20 years ago today, Mesquite, Texas-based game developer id Software uploaded the shareware version of Doom to two sources; the Software Creations BBS and the FTP server at the University of Wisconsin–Madison. Once that happened, the sci-fi first person shooter was available to download and play to the rest of the world. Over the next few years, it sometimes seemed like the rest of the world was doing nothing else but playing Doom.
While the game was not the first FPS to be released, Doom was perhaps the game that gave the new genre a jumpstart into the mainstream. John Carmack's game engine was still technically 2D, but his programming genius allowed the Doom engine to give the player the illusion of walking inside a 3D space. It helped that the game had lighting effects that made the Mars-based game look scary and creepy. The art and level design can still give people nightmares even today, and including multiplayer deathmatch and co-op extended the life of Doom, and made it the bane of many an office network. Finally, Doom was easy to mod and became the basis for a massive community of amateur level designers, programmers and artists, many of which used those skills in remaking Doom to get hired at id and tons of other companies over the years.
One of the people who came on board id Software a few months before Doom was released was programmer Dave Taylor. In a quick email Q&A for Neowin, he gives his perspective on Doom 20 years after its launch:
What was the atmosphere like at id Software when you came to work on Doom?
It felt sort of like a treehouse club with a lot of youthful testosterone in the air, but with everyone working really, really intensely as the game came together. It was my first job out of college and my first commercial game, so while I found it super exciting, I also found it super challenging. No one told me John was one of the best coders in the game industry, so I just assumed I was an exceptionally poor coder and pushed myself all the harder to catch up. It was very useful naivitee, and I became a much stronger coder as a result.
Did you or any of the other team members at id have any idea when you were working on the game that it would become one of the most acclaimed and most played games of all time?
We all knew it was something special and even more so once the deathmatch came online, but at the time, I think we were all really focused on developing the game, not so much those sorts of things.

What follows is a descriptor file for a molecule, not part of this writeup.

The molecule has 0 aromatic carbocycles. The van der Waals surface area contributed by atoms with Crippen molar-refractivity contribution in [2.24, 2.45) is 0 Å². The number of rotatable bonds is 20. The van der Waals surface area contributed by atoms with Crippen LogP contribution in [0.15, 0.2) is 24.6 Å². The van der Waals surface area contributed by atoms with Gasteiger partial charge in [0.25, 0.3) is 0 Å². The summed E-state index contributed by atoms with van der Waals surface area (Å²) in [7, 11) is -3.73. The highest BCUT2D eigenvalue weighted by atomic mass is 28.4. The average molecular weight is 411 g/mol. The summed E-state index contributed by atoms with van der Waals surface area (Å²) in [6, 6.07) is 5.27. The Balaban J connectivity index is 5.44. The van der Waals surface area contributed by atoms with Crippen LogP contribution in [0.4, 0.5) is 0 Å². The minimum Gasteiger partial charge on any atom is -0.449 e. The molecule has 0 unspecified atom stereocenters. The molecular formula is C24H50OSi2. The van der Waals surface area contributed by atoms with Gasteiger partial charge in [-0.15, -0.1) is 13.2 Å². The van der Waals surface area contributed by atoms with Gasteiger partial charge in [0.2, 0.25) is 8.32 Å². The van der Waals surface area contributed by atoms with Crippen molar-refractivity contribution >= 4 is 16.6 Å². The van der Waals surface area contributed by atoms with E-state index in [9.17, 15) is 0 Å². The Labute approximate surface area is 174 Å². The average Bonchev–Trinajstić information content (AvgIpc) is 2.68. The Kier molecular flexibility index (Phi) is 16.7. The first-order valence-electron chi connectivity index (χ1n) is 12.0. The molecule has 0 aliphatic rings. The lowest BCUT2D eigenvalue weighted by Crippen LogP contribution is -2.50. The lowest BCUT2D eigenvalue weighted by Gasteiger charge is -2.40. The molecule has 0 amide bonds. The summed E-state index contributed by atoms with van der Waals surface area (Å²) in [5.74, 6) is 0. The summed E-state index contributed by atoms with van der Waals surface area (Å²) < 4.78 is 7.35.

What was one thing about the development of Doom that is not generally well known?
To be honest, I think it’s been really thoroughly discussed and documented, but it still feels like a lot gets lost in the translation. Anyone working passionately on an indie game with a small, talented team of people doing something challenging and new probably has the best idea of what it was like though.
How did id Software change after the release of Doom?
A lot of money started flying around, and the owners were very generous with bonuses. This had a tendency to amplify personalities.
The only original member of the Doom team still at id is Kevin Cloud after the official departure of John Carmack a few weeks ago. Does this mean we have seen the end of an era in PC gaming?
While I was only there for Doom, Doom II, and Quake and don’t know much about the culture before and afterwards, I feel very lucky to have been a part of the story, and I suspect I got to witness some of the best years of id Software. I still remember development with surprising clarity. It was really fun to work with everyone on the team- John, Romero, Kevin, Adrian, Jay, Sandy, Shawn, American, Bobby, Paul, and Donna. I miss hanging out with all of them and with the Rogue guys down the hall too.
Finally, do you think any game will have as much of an impact among the PC game industry as Doom did?
I’m sure, but I think like Doom, most won’t really see it coming. It’ll hit us like a ton of bricks.
We want to thank Dave for answering our questions. For more about Doom's 20th anniversary, check out Wired's chat with John Carmack, and Kotaku has chats with Carmack and former id designer John Romero.